Wood mouse (Apodemus sylvaticus)- A small rodent with sandy brown fur (darker towards the spine) with a white/grey underside, protruding eyes, large ears, long tail. Juveniles are greyer overall, still with larger ears, hind feet and tails than house mice.
Urban & gardens, Upland & moorland, Deciduous woodland, Grassland, Mixed woodland, Heathland, Arable land
Size: 81-103mm; tail 71-95mm
Origin & Distribution:
Found throughout the British Isles, even on the smaller islands, the wood mouse is our most common and widespread wild rodent. It is an inhabitant mainly of woodland and fields but is highly adaptable and is found in most habitats if not too wet. It is rarely recorded on higher exposed ground with little cover. Wood mice are essentially nocturnal but some individuals may venture out in daylight.
Most wood mice live in underground burrows. The burrows are fairly complicated and may include nest chambers and food stores. Burrows probably survive from one generation to the next and will be enlarged or modified as required. Nests are commonly made of leaves, moss and grass. They are usually built below ground under the roots of shrubs or trees but occasionally are found in holes in trees, buildings and bird or dormouse nest boxes. Additional nesting material is used in autumn and winter; often the mouse blocks the entrance to the burrow with leaves, twigs or stones.
Individuals will nest communally in the winter but in the spring females usually take up their own home ranges and nest singly. However, home ranges shared by two females have been observed. Breeding males range over larger areas occupied by a number of females.
Their predators include foxes, weasels, owls and domestic cats. Wood mice are important prey for tawny owls; when numbers of woodland rodents are low, owls may fail to breed.
Seeds, green plants, fruits and animal foods. In a mixed deciduous woodland: acorns, ash and sycamore seeds for most of the winter, buds in early spring, caterpillars, worms and centipedes in early summer and blackberries and fungi in the autumn. Food is cached in underground burrows. Food remains are found in disused bird nests, on tree stumps and in sheltered feeding places between the roots of trees or under ledges. They tend to leave the flesh of fruit and eat only the pips.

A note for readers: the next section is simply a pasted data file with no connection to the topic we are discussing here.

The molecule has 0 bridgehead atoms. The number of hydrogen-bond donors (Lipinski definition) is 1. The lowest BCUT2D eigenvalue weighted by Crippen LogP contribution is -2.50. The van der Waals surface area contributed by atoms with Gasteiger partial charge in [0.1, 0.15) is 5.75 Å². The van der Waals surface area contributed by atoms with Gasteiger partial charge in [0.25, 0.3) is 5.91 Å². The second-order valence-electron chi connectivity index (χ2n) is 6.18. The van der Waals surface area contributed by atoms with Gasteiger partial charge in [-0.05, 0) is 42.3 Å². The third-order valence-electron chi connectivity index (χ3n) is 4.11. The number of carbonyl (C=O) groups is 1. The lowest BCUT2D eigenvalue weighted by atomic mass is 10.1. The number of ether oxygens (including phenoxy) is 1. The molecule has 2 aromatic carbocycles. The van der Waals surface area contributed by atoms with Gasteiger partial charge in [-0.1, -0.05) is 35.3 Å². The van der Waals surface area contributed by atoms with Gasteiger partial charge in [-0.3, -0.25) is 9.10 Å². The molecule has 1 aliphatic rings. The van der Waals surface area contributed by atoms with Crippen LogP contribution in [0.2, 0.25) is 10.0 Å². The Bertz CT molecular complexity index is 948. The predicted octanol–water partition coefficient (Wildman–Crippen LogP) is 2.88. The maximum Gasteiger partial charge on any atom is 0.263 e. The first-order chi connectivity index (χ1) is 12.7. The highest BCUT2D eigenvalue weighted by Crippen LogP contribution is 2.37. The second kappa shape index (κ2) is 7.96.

Lifespan: Few adults survive from one summer to the next.
Litters of 4-7 young are born in successive pregnancies from March to October but autumn litters are small. The babies are born blind (eyes closed) and hairless. They are weaned at 18-22 days of age when their weight is about 6-8 grams. Growth in the summer is rapid and females can become pregnant when they have reached a weight of 12 grams. Breeding may continue over the winter if a good food supply, such as a heavy acorn crop, is available.
Wood mice have no legal protection and conservation does not seem necessary as recolonisation after mortality is often rapid. Wood mice can be beneficial to man by preying on harmful insects, and many trees and shrubs germinate from forgotten wood mouse food stores.
Studies of woodland seed crops and population numbers organised by the Mammal Society show that the seed crop size strongly influences wood mouse numbers in the same autumn and in the following summer (more food leads to higher numbers and better survival). Numbers are probably synchronised: highs and lows tend to coincide in different parts of Britain, possible because tree seed crops are synchronised.